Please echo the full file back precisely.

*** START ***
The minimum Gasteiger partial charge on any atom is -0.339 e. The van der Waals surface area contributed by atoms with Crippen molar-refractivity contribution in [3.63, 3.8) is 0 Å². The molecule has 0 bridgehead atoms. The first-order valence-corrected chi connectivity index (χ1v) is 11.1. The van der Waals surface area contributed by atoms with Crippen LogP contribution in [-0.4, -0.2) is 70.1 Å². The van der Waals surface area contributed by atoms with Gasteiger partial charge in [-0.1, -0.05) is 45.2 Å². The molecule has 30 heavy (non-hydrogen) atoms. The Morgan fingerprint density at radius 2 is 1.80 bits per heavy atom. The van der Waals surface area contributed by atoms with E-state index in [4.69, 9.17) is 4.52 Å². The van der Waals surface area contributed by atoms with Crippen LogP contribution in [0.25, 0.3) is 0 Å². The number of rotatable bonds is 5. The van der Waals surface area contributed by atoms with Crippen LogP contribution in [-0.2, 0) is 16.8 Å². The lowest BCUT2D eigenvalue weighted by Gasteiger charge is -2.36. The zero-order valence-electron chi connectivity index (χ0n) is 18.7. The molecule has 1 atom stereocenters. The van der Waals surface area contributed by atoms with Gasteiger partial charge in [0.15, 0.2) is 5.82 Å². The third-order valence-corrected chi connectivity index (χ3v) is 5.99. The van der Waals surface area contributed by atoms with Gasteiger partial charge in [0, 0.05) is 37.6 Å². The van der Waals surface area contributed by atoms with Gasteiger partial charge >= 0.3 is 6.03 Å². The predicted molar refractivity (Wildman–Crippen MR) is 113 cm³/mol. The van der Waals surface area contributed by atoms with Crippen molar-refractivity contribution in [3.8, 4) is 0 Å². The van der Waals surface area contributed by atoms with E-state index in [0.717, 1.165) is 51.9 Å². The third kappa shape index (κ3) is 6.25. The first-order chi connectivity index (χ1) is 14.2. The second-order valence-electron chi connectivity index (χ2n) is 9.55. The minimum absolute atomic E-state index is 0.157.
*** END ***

The minimum Gasteiger partial charge on any atom is -0.339 e. The van der Waals surface area contributed by atoms with Crippen molar-refractivity contribution in [3.63, 3.8) is 0 Å². The molecule has 0 bridgehead atoms. The first-order valence-corrected chi connectivity index (χ1v) is 11.1. The van der Waals surface area contributed by atoms with Crippen LogP contribution in [-0.4, -0.2) is 70.1 Å². The van der Waals surface area contributed by atoms with Gasteiger partial charge in [-0.1, -0.05) is 45.2 Å². The molecule has 30 heavy (non-hydrogen) atoms. The Morgan fingerprint density at radius 2 is 1.80 bits per heavy atom. The van der Waals surface area contributed by atoms with E-state index in [4.69, 9.17) is 4.52 Å². The van der Waals surface area contributed by atoms with Crippen LogP contribution in [0.25, 0.3) is 0 Å². The number of rotatable bonds is 5. The van der Waals surface area contributed by atoms with Crippen LogP contribution in [-0.2, 0) is 16.8 Å². The lowest BCUT2D eigenvalue weighted by Gasteiger charge is -2.36. The zero-order valence-electron chi connectivity index (χ0n) is 18.7. The molecule has 1 atom stereocenters. The van der Waals surface area contributed by atoms with Gasteiger partial charge in [0.15, 0.2) is 5.82 Å². The third-order valence-corrected chi connectivity index (χ3v) is 5.99. The van der Waals surface area contributed by atoms with Gasteiger partial charge in [0, 0.05) is 37.6 Å². The van der Waals surface area contributed by atoms with Gasteiger partial charge >= 0.3 is 6.03 Å². The predicted molar refractivity (Wildman–Crippen MR) is 113 cm³/mol. The van der Waals surface area contributed by atoms with Crippen molar-refractivity contribution in [3.8, 4) is 0 Å². The van der Waals surface area contributed by atoms with E-state index in [0.717, 1.165) is 51.9 Å². The third kappa shape index (κ3) is 6.25. The first-order chi connectivity index (χ1) is 14.2. The second-order valence-electron chi connectivity index (χ2n) is 9.55. The minimum absolute atomic E-state index is 0.157.